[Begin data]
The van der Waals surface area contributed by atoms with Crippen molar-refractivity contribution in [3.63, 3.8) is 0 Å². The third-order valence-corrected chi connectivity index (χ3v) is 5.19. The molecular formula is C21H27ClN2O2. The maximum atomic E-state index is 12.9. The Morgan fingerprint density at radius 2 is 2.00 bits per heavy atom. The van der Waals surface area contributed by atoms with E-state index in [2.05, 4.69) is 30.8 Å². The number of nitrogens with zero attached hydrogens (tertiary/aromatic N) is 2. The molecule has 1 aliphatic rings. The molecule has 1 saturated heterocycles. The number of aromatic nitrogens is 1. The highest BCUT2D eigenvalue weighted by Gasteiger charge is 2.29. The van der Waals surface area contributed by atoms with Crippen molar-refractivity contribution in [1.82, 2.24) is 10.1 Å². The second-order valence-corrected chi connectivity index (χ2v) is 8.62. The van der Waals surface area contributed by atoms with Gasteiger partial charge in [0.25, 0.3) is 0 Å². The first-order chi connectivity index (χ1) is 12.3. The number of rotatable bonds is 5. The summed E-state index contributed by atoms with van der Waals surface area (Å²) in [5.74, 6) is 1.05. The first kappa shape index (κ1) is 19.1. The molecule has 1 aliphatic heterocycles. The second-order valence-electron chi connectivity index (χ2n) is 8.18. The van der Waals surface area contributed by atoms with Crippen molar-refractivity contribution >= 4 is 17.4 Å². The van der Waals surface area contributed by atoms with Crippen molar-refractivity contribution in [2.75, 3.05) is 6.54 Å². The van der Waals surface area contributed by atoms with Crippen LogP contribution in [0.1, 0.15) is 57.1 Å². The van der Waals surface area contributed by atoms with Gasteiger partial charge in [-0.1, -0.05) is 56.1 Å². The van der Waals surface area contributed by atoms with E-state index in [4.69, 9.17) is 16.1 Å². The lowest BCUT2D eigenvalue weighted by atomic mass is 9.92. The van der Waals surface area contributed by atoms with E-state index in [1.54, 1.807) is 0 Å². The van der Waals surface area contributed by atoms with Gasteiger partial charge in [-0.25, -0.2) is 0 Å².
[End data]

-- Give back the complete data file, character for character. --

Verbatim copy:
The van der Waals surface area contributed by atoms with Crippen molar-refractivity contribution in [3.63, 3.8) is 0 Å². The third-order valence-corrected chi connectivity index (χ3v) is 5.19. The molecular formula is C21H27ClN2O2. The maximum atomic E-state index is 12.9. The Morgan fingerprint density at radius 2 is 2.00 bits per heavy atom. The van der Waals surface area contributed by atoms with E-state index in [2.05, 4.69) is 30.8 Å². The number of nitrogens with zero attached hydrogens (tertiary/aromatic N) is 2. The molecule has 1 aliphatic rings. The molecule has 1 saturated heterocycles. The number of aromatic nitrogens is 1. The highest BCUT2D eigenvalue weighted by Gasteiger charge is 2.29. The van der Waals surface area contributed by atoms with Crippen molar-refractivity contribution in [1.82, 2.24) is 10.1 Å². The second-order valence-corrected chi connectivity index (χ2v) is 8.62. The van der Waals surface area contributed by atoms with Gasteiger partial charge in [0.25, 0.3) is 0 Å². The first-order chi connectivity index (χ1) is 12.3. The number of rotatable bonds is 5. The summed E-state index contributed by atoms with van der Waals surface area (Å²) in [5.74, 6) is 1.05. The first kappa shape index (κ1) is 19.1. The molecule has 1 aliphatic heterocycles. The second-order valence-electron chi connectivity index (χ2n) is 8.18. The van der Waals surface area contributed by atoms with Crippen molar-refractivity contribution >= 4 is 17.4 Å². The van der Waals surface area contributed by atoms with Crippen molar-refractivity contribution in [2.75, 3.05) is 6.54 Å². The van der Waals surface area contributed by atoms with Crippen LogP contribution in [0.1, 0.15) is 57.1 Å². The van der Waals surface area contributed by atoms with Gasteiger partial charge in [-0.1, -0.05) is 56.1 Å². The van der Waals surface area contributed by atoms with E-state index in [4.69, 9.17) is 16.1 Å². The lowest BCUT2D eigenvalue weighted by atomic mass is 9.92. The van der Waals surface area contributed by atoms with E-state index in [1.54, 1.807) is 0 Å². The van der Waals surface area contributed by atoms with Gasteiger partial charge in [-0.25, -0.2) is 0 Å².